BenQ G1 – overview
BenQ isn’t the first name that comes to mind when someone mentions camera manufacturers, but the firm is clearly trying to make a name for itself in the world of photography with the G1. Despite a low price tag, it’s pitched as an enthusiast-level compact with a bright F1.8 lens, full range of manual shooting options, sharp 920,000-dot LCD and sturdy metal body. There’s even a Leica-esque tan leather case included in the box – and very lovely it is too.
BenQ G1 – design and build
The G1 is pleasingly lightweight and skinny for its spec – in fact, BenQ claims it’s the slimmest camera around with an F1.8 lens and swivel screen – but there’s room for a good amount of controls, including a mode dial on top and a customisable Q button on the back (you can set this to adjust whichever setting you like).
So is the G1 likely to give the Canon G12 or Nikon P7100 any nightmares? Well, not really. Yes, it’s a lot cheaper, but for starters the build quality isn’t up to the tank-like standards of those two: it’s lighter, yes, but more plasticky, more wobbly.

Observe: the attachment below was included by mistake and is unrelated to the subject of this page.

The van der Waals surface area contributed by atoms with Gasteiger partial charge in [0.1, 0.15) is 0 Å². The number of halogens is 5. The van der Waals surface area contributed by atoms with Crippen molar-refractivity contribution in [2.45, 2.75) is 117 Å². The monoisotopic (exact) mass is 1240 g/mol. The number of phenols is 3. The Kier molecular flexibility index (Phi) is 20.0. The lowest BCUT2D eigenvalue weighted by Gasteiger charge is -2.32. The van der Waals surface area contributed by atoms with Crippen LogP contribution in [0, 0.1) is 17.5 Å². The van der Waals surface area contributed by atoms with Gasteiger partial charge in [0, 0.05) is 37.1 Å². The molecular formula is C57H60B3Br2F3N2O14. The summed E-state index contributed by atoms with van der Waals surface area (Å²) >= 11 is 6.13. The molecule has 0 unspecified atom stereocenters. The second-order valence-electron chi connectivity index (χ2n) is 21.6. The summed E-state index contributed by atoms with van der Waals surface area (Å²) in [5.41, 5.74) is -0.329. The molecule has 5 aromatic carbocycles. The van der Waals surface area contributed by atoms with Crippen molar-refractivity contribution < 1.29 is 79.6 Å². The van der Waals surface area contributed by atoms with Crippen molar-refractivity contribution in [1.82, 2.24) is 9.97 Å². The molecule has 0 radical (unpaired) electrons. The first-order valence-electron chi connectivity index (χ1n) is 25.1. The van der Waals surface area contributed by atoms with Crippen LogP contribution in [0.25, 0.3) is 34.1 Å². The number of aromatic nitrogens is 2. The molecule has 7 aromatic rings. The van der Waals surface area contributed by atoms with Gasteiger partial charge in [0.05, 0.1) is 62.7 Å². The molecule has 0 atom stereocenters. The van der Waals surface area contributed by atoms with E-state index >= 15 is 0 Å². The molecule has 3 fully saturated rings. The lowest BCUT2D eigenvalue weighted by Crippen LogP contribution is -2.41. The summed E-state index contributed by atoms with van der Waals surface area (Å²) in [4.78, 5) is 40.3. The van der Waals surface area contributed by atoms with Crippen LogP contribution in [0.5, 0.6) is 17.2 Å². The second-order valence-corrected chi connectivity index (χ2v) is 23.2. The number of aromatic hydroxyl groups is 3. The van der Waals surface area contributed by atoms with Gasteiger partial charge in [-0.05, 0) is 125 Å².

BenQ G1 – useability
It’s also a lot slower to use, taking a few seconds to start up and rocking a sloth-like autofocus, even in bright sunlight. It’s the kind of thing you learn to live with, but could cause you to miss a window of opportunity if you’re shooting something that doesn’t want to hang around and wait for the G1 to get its act together.
Image quality is fine but not overly impressive, and we’d certainly recommend the Canon or Nikon over this if you’re looking for sharp, accurately-coloured and low-noise shots. We noticed that, where bright areas sit next to dark areas, the G1’s shots can show a surprisingly large amount of unsightly purple fringing. You can’t shoot in RAW mode either, so you have to rely on the G1’s JPEG-processing skills rather than having maximum photo-editing control in post processing.
BenQ G1 – image quality
Video quality, which goes up to 1080p at 30fps (you can capture 480p at 120fps, which is handy), is perfectly acceptable: sharp, low in noise and just a tad prone to judders while panning.
BenQ G1 – video
Overall, the G1 is a decent compact that offers acceptable performance in a thin and lightweight body – but it’s not the equal to high-end compacts from more established camera makers, and its lower price tag is reflected in its design and performance.